October 31, or All Hallow’s Eve, is a yearly celebration that begins a three-day Christian observance dedicated to remembering and honoring the dead, including saints and martyrs. While this day is celebrated differently in many countries (attending church, lighting candles on graves of the dead), in the United States we tend to celebrate it with festivities such as costume parties, pumpkin-carving contests, decorating our homes with orange and black and, of course, trick-or-treating.
To balance the increased intake of sugar and calories from all of those treats, think of different ways to incorporate fun and fitness into trick-or-treating. Here are a few suggestions that will provide an opportunity to be active this Halloween: Continue Reading »
Halloween. The crisp, October breeze in the late afternoon and the mounds of giggly, costumed kids running around the neighborhoods asking for treats is a sight to be seen! Halloween is a fun day filled with laughter, surprises, tricks, and…treats.
Many parents wonder what to do with the candy, most of which have little or no nutritional value. Kids want to eat it (preferably all in one sitting!); parents want to curb its consumption. Some parents want the treats out of sight to avoid the temptation for their own sake!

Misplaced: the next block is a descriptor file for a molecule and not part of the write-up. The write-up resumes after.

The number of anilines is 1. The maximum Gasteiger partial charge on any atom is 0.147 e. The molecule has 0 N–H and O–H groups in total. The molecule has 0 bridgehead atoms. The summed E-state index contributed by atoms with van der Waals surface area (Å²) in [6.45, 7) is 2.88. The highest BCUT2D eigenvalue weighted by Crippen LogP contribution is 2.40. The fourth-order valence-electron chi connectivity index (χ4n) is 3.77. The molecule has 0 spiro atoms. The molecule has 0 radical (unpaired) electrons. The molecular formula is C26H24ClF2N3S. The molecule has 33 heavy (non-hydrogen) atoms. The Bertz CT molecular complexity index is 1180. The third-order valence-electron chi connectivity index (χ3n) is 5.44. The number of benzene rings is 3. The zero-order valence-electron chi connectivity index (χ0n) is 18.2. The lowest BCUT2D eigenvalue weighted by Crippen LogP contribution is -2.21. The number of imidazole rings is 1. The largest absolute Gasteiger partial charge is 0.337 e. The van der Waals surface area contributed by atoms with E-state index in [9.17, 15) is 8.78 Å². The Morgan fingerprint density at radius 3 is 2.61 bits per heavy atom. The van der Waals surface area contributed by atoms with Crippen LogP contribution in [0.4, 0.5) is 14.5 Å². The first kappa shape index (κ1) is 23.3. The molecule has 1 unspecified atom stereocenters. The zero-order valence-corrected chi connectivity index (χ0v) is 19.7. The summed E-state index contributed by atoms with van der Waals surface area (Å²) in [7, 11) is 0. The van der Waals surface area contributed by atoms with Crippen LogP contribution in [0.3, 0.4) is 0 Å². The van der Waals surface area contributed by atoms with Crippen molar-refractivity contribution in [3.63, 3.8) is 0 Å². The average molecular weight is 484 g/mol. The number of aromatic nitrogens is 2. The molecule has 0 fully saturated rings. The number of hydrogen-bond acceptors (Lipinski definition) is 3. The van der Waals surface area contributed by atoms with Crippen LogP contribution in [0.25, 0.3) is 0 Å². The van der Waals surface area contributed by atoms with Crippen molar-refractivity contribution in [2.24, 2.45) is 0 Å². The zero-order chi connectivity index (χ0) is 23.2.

Here are a few suggestions to having a guilt-free Halloween: Continue Reading »
Ah, Halloween. The feel of the crisp October breeze in the late afternoon and the sounds and sights of giggly costumed kids abound!
Kids in spooky werewolf costumes, lovely princess outfits, superhero get ups that transform a 3-foot child into a mini muscle man, and of course pets dressed up as devil dogs, hot dogs or angels. Halloween is a fun day filled with laughter, surprises, tricks, and… treats.
What to do with the treats? I hear so many parents complain about what to do with the treats after Halloween. Kids want to eat the treats while parents want to curb the consumption of treats, and in some cases parents cannot resist eating the treats as well. Here are a few suggestions to having a guilt-free Halloween.
- Establish rules before Halloween. In my household, we have a jar designated for candy and treats. We keep only what fits in that jar, and the rest gets thrown away or given away. This has caused my child to be very judicious about what treats she wants to keep. Banished are the lollipops, spicy candies, gummy bears and gum. In the jar go the chocolates and the occasional chewy candies. My daughter has figured out that she values the chocolate treats much more than the other candy, so those make up the bulk of what is in the jar. This process allows her to be in control and make her own decisions. As such, there are no temper tantrums or angry feelings. Your family could establish something similar or have other pre-established guidelines such as “no gum” or “no sticky candy.” These have to be developed before Halloween season so it does not come as a surprise to anyone.
- Contact your dentist’s office. Many dental clinics will “buy back” unopened Halloween treats. Some dental clinics will offer a nominal payment per pound of treats for registered patients ($1 a pound for a $5 maximum, for example). Other dental clinics accept donated treats during a specified time period around Halloween. Contact your dental clinic to find out if they participate in a similar program. Continue Reading »